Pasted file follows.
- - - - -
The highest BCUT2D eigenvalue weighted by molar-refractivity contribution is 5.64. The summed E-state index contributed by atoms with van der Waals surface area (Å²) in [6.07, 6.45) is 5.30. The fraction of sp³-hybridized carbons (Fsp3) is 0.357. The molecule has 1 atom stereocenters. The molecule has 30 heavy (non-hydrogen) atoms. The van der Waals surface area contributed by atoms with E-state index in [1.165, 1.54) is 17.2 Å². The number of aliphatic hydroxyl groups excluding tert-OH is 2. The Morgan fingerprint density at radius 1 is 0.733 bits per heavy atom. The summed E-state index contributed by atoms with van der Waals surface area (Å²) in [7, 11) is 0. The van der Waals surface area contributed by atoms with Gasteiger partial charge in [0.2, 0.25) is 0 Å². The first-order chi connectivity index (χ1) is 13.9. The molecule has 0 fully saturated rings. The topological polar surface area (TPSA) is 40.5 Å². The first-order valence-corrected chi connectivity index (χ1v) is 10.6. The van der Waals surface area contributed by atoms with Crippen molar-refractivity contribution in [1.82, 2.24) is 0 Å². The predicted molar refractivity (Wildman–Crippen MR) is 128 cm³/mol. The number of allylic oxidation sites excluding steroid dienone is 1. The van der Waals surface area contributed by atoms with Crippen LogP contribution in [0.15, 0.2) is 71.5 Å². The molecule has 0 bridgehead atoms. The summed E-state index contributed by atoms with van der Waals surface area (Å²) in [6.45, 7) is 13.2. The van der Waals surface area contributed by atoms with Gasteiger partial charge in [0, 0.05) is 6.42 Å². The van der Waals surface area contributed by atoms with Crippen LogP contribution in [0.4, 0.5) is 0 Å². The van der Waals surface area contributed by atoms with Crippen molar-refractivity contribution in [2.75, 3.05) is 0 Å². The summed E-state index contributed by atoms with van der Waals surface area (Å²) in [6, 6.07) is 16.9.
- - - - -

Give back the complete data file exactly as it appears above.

The highest BCUT2D eigenvalue weighted by molar-refractivity contribution is 5.64. The summed E-state index contributed by atoms with van der Waals surface area (Å²) in [6.07, 6.45) is 5.30. The fraction of sp³-hybridized carbons (Fsp3) is 0.357. The molecule has 1 atom stereocenters. The molecule has 30 heavy (non-hydrogen) atoms. The van der Waals surface area contributed by atoms with E-state index in [1.165, 1.54) is 17.2 Å². The number of aliphatic hydroxyl groups excluding tert-OH is 2. The Morgan fingerprint density at radius 1 is 0.733 bits per heavy atom. The summed E-state index contributed by atoms with van der Waals surface area (Å²) in [7, 11) is 0. The van der Waals surface area contributed by atoms with Gasteiger partial charge in [0.2, 0.25) is 0 Å². The first-order chi connectivity index (χ1) is 13.9. The molecule has 0 fully saturated rings. The topological polar surface area (TPSA) is 40.5 Å². The first-order valence-corrected chi connectivity index (χ1v) is 10.6. The van der Waals surface area contributed by atoms with Crippen molar-refractivity contribution in [1.82, 2.24) is 0 Å². The predicted molar refractivity (Wildman–Crippen MR) is 128 cm³/mol. The number of allylic oxidation sites excluding steroid dienone is 1. The van der Waals surface area contributed by atoms with Crippen LogP contribution in [0.15, 0.2) is 71.5 Å². The molecule has 0 bridgehead atoms. The summed E-state index contributed by atoms with van der Waals surface area (Å²) in [6.45, 7) is 13.2. The van der Waals surface area contributed by atoms with Gasteiger partial charge in [0, 0.05) is 6.42 Å². The van der Waals surface area contributed by atoms with Crippen LogP contribution in [0.4, 0.5) is 0 Å². The van der Waals surface area contributed by atoms with Crippen molar-refractivity contribution in [2.75, 3.05) is 0 Å². The summed E-state index contributed by atoms with van der Waals surface area (Å²) in [6, 6.07) is 16.9.